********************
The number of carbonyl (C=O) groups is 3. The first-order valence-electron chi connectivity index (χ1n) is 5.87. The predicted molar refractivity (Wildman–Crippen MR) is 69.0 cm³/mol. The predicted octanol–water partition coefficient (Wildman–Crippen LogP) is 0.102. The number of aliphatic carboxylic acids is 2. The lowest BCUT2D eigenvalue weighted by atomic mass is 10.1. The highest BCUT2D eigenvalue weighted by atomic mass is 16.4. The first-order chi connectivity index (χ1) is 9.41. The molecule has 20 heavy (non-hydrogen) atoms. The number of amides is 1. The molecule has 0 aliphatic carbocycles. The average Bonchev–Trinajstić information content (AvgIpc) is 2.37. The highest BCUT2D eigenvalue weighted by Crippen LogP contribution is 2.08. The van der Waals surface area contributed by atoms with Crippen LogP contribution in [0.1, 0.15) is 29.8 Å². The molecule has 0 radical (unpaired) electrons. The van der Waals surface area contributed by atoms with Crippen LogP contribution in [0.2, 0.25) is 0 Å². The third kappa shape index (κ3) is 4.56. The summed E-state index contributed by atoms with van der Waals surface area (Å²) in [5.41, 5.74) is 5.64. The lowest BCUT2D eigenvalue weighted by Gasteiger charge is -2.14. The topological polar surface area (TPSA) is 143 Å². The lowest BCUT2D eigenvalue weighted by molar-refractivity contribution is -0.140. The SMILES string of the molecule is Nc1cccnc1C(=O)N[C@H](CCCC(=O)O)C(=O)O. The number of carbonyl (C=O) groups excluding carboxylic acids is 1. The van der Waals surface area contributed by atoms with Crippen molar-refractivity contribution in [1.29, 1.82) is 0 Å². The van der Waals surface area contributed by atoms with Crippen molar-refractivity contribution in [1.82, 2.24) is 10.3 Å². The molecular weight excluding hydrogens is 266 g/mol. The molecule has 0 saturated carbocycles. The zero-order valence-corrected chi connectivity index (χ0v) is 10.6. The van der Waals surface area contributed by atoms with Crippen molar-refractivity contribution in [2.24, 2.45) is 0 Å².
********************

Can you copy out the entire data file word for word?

The number of carbonyl (C=O) groups is 3. The first-order valence-electron chi connectivity index (χ1n) is 5.87. The predicted molar refractivity (Wildman–Crippen MR) is 69.0 cm³/mol. The predicted octanol–water partition coefficient (Wildman–Crippen LogP) is 0.102. The number of aliphatic carboxylic acids is 2. The lowest BCUT2D eigenvalue weighted by atomic mass is 10.1. The highest BCUT2D eigenvalue weighted by atomic mass is 16.4. The first-order chi connectivity index (χ1) is 9.41. The molecule has 20 heavy (non-hydrogen) atoms. The number of amides is 1. The molecule has 0 aliphatic carbocycles. The average Bonchev–Trinajstić information content (AvgIpc) is 2.37. The highest BCUT2D eigenvalue weighted by Crippen LogP contribution is 2.08. The van der Waals surface area contributed by atoms with Crippen LogP contribution in [0.1, 0.15) is 29.8 Å². The molecule has 0 radical (unpaired) electrons. The van der Waals surface area contributed by atoms with Crippen LogP contribution in [0.2, 0.25) is 0 Å². The third kappa shape index (κ3) is 4.56. The summed E-state index contributed by atoms with van der Waals surface area (Å²) in [5.41, 5.74) is 5.64. The lowest BCUT2D eigenvalue weighted by Gasteiger charge is -2.14. The topological polar surface area (TPSA) is 143 Å². The lowest BCUT2D eigenvalue weighted by molar-refractivity contribution is -0.140. The SMILES string of the molecule is Nc1cccnc1C(=O)N[C@H](CCCC(=O)O)C(=O)O. The number of carbonyl (C=O) groups excluding carboxylic acids is 1. The van der Waals surface area contributed by atoms with Crippen molar-refractivity contribution in [1.29, 1.82) is 0 Å². The van der Waals surface area contributed by atoms with Crippen molar-refractivity contribution in [1.82, 2.24) is 10.3 Å². The molecular weight excluding hydrogens is 266 g/mol. The molecule has 0 saturated carbocycles. The zero-order valence-corrected chi connectivity index (χ0v) is 10.6. The van der Waals surface area contributed by atoms with Crippen molar-refractivity contribution in [2.24, 2.45) is 0 Å².